Am I listening?

During the question time after a talk I gave about relationships, a number of questions focussed on older people’s relationships with the younger generation.

“I want the best for her, a future with a degree, a good job…she can wait with the partying for later.”

“The world is not a safe place. When he is out at late, I worry whether he is still okay.”

“I thought we were on the same page, but the next day she was out all night again…”

Older people’s motives are often love and concern, they do have the youth’s best interests at heart. But as I listened to what people were sharing, I also became aware that they were focussing on what they had said and not on what they had heard the younger individuals say…

In my interactions with young people I have realised that I cannot take for granted that they will hear the “wisdom” I want to share with them. I cannot assume that just because I am over 50 they will respect me and be eager to hear my opinion. In fact there have been many times when I have downloaded something profound in my own view, just to see their eyes glaze over as it becomes “blah blah blah” somewhere on the journey down their auditory nerve…

It is only when I first really listen to them, their dreams, goals and priorities, and their questions, that I will know whether I really have some helpful information to give them. They will only hear what they are motivated to hear, and even then, I cannot control how they are going to use the life experience I have to share. Sometimes all our conversation does is make more clear to them the direction they want to take, which may be different to what I had hoped. Can I affirm their independent decision-making and allow them to harvest the consequences of their actions…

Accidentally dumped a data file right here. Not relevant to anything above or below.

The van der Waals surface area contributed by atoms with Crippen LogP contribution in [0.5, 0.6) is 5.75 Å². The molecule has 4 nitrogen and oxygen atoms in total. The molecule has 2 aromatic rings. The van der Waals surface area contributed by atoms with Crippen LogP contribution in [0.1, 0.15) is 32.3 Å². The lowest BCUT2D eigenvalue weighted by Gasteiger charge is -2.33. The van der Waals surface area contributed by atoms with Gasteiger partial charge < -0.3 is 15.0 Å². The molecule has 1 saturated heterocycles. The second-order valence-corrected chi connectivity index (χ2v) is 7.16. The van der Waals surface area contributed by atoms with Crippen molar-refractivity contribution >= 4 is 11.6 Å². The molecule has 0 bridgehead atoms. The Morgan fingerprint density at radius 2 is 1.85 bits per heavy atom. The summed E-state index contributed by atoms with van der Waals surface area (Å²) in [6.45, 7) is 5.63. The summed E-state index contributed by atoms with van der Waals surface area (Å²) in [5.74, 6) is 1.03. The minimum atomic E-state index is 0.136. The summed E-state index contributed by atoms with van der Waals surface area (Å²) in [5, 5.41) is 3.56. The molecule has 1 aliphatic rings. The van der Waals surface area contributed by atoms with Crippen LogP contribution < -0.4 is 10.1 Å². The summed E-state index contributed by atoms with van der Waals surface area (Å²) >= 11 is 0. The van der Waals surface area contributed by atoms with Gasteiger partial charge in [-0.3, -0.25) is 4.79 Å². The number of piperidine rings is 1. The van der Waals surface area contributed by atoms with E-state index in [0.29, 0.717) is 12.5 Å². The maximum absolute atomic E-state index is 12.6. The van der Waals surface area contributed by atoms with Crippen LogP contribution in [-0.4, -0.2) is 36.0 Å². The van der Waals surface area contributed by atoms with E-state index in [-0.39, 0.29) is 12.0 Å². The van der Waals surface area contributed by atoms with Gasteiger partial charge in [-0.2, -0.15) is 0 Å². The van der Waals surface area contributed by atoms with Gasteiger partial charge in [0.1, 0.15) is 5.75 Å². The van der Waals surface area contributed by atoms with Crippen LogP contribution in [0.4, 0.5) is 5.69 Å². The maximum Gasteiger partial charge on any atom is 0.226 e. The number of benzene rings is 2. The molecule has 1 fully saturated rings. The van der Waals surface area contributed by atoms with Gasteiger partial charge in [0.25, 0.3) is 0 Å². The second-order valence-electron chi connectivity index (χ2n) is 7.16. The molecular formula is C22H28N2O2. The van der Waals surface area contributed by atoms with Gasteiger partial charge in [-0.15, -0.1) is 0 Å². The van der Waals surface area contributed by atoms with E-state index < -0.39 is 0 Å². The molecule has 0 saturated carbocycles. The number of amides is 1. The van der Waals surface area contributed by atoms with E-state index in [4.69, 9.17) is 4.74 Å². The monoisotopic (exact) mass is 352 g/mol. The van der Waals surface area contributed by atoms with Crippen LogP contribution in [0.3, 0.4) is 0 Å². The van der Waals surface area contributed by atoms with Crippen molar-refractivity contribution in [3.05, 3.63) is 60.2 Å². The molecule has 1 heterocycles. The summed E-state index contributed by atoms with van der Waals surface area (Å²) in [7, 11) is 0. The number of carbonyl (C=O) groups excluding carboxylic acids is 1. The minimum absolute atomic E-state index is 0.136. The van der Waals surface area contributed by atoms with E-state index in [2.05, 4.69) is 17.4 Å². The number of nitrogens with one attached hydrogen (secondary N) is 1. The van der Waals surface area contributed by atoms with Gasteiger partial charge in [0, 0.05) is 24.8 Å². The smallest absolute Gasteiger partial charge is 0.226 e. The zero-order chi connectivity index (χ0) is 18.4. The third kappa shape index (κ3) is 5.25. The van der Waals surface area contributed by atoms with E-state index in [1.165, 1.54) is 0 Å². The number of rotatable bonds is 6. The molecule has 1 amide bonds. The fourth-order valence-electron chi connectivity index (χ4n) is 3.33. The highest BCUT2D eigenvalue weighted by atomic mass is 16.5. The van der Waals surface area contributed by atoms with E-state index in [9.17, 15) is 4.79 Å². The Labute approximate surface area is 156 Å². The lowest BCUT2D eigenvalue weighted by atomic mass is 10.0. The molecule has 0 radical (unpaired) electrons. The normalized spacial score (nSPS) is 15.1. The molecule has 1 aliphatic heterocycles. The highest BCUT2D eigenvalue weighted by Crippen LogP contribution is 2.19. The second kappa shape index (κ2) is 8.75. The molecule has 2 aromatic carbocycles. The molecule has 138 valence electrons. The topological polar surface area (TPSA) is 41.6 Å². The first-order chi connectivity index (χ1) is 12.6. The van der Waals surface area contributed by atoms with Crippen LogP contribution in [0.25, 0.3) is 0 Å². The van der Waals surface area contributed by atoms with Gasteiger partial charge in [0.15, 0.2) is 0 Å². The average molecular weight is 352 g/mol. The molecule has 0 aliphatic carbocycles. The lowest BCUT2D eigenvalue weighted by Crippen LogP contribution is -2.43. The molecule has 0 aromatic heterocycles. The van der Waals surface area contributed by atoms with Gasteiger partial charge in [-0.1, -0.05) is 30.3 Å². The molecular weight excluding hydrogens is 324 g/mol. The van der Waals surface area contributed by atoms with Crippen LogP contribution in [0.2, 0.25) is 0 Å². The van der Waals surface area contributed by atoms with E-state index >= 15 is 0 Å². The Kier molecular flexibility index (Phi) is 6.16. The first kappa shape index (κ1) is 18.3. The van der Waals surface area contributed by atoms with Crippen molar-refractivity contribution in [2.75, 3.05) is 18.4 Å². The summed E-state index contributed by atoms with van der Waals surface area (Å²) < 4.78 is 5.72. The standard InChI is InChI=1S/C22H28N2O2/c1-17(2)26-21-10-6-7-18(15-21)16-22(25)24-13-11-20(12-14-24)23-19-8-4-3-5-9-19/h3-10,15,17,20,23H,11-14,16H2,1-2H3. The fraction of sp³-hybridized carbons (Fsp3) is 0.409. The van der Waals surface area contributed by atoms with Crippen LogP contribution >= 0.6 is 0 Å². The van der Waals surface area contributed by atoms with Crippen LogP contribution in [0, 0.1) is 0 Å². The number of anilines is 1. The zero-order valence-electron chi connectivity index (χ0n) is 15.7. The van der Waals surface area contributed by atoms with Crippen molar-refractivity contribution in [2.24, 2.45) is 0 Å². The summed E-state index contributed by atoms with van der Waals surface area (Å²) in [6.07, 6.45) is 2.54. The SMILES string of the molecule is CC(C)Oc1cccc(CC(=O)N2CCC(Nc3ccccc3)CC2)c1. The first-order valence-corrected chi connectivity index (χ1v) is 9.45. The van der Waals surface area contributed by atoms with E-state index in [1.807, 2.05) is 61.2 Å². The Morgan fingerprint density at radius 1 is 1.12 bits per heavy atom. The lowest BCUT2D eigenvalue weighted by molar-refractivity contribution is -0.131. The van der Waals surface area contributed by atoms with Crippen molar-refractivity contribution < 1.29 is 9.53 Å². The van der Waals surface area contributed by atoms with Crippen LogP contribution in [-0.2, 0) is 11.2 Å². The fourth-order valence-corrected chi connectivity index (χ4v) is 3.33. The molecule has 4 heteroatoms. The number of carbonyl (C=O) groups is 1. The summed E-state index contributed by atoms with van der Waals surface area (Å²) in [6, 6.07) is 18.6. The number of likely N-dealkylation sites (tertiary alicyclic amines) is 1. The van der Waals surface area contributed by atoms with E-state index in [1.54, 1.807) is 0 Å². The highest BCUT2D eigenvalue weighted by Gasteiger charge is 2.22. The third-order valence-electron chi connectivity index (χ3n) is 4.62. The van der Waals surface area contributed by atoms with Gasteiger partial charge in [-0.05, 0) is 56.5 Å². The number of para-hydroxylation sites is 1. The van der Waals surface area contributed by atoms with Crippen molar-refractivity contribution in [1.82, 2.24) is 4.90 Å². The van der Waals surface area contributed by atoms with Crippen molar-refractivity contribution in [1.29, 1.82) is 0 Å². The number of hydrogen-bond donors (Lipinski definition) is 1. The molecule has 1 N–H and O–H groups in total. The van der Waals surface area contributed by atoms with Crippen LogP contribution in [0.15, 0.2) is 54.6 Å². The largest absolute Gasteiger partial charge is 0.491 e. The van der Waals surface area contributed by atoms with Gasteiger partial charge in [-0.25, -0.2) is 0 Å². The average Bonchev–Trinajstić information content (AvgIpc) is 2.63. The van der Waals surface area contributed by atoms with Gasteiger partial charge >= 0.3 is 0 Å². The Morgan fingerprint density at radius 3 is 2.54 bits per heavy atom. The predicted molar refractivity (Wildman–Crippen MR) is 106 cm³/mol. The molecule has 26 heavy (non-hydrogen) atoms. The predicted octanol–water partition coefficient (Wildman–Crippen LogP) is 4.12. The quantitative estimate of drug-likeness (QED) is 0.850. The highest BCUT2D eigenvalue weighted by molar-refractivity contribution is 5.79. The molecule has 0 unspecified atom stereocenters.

So there are two challenges to me in my communication with the “youth of today”:
Am I really listening?
Do I respect their choices?

What are your challenges with inter-generational communication?



  1. The cartoon couldn’t be more appropriate! 🙂 We have that EXACT scenario playing out in our home pretty often, and I wonder how many other situations that I just don’t recognise!

  2. Dear Vera,
    Here in the orphan village with many young adults we have learned to yes, listen more, it seems like many horses at a waterhole, but not drinking. The advice is there and decisions are made. Let the youth take consequence and stand by and watch the learning( often hard). God is busy, is what we are learning, busy with every life and each has its own story. Across cultures it takes a long time to trust, so when a youth finally decides to trust you, best to prove trustworthy and trust God.

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